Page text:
Sentencing the Ories: Not enough time
The words of Allegheny County Assistant District Attorney Lawrence Claus don't jibe with the sentence his office is proposing for the Sisters Orie, convicted of public corruption charges.
In a Monday filing with Common Pleas Court Judge Lester Nauhaus, Mr. Claus said suspended and soon-to-resign state Supreme Court Justice Joan Orie Melvin “should be held fully accountable under the law, and her sentence should be commensurate with the gravity of her misdeeds.”
Well, if that's the case, Mrs. Orie Melvin should be sentenced to far more than the four years in prison being proposed. How's that “fully accountable under the law” when the law calls for up to a 25-year sentence for such a gross violation of the public trust?
The same goes for Orie Melvin's sister, Janine Orie. She was considered “the linchpin in the criminal conspiracy” for which she and her sisters — that would include former state Sen. Jane Orie, already in prison — were convicted. Janine Orie could be sentenced to up to 27 years in prison. But the prosecution is seeking an even lighter sentence of just under four years.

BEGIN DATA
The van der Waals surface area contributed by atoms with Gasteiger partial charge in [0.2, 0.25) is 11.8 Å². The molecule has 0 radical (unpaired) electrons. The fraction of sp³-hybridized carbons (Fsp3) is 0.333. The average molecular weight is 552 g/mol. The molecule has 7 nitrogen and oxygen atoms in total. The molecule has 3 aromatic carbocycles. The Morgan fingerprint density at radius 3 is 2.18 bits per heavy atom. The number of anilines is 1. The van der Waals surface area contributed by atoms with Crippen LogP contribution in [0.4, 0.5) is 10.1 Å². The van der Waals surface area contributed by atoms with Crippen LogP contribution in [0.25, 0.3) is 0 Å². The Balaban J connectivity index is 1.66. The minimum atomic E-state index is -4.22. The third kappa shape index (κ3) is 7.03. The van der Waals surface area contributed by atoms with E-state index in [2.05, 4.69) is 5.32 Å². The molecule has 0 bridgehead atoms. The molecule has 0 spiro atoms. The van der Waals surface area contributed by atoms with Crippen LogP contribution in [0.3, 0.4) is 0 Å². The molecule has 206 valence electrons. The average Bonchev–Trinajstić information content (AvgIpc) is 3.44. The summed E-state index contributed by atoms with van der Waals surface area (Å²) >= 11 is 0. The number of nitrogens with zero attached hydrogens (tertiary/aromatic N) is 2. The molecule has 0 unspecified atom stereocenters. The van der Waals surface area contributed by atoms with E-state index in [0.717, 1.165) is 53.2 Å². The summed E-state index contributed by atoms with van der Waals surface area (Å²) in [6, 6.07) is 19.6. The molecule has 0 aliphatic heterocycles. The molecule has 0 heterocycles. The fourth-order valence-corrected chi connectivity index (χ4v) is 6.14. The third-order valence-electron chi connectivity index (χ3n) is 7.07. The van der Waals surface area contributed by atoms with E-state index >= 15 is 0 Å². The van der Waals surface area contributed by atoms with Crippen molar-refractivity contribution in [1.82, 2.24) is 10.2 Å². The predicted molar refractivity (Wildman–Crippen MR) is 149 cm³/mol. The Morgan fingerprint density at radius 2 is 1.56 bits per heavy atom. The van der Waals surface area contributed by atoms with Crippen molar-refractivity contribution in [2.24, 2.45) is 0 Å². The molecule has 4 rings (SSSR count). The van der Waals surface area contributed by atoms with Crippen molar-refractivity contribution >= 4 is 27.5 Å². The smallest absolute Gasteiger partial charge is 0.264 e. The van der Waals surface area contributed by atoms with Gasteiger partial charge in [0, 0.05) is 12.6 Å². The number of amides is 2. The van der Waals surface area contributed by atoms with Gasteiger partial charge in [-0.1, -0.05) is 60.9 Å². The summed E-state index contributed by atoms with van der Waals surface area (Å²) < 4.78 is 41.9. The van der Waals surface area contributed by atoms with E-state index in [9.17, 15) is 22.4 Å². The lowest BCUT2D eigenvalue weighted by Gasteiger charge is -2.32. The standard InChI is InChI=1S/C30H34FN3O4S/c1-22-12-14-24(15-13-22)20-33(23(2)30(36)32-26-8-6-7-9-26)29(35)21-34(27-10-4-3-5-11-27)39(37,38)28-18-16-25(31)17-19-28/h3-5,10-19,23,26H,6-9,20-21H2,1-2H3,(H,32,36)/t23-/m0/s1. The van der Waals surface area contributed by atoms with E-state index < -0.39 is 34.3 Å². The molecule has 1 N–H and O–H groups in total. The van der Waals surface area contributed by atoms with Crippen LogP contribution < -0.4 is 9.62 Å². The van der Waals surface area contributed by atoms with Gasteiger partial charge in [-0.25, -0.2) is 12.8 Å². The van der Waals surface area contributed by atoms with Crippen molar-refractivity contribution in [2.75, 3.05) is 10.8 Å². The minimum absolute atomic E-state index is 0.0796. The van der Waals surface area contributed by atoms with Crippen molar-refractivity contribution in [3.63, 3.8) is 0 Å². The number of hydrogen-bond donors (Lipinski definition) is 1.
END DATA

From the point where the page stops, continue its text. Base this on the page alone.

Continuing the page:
One rationale is that the DA's office is seeking sentences more in line with that of Jane Orie, sentenced to 21⁄2 to 10 years in prison. But does that really serve justice in this case? The Sisters Orie, all in the public employ, arrogantly thumbed their noses at the law and hurled conspiratorial theories when their crimes were exposed. And never mind that after other pols already had been charged with similar crimes, they plied their lawbreaking with impunity.
Indeed, justice must be measured. But the measure of justice being proposed for Joan Orie Melvin and Janine Orie falls short.
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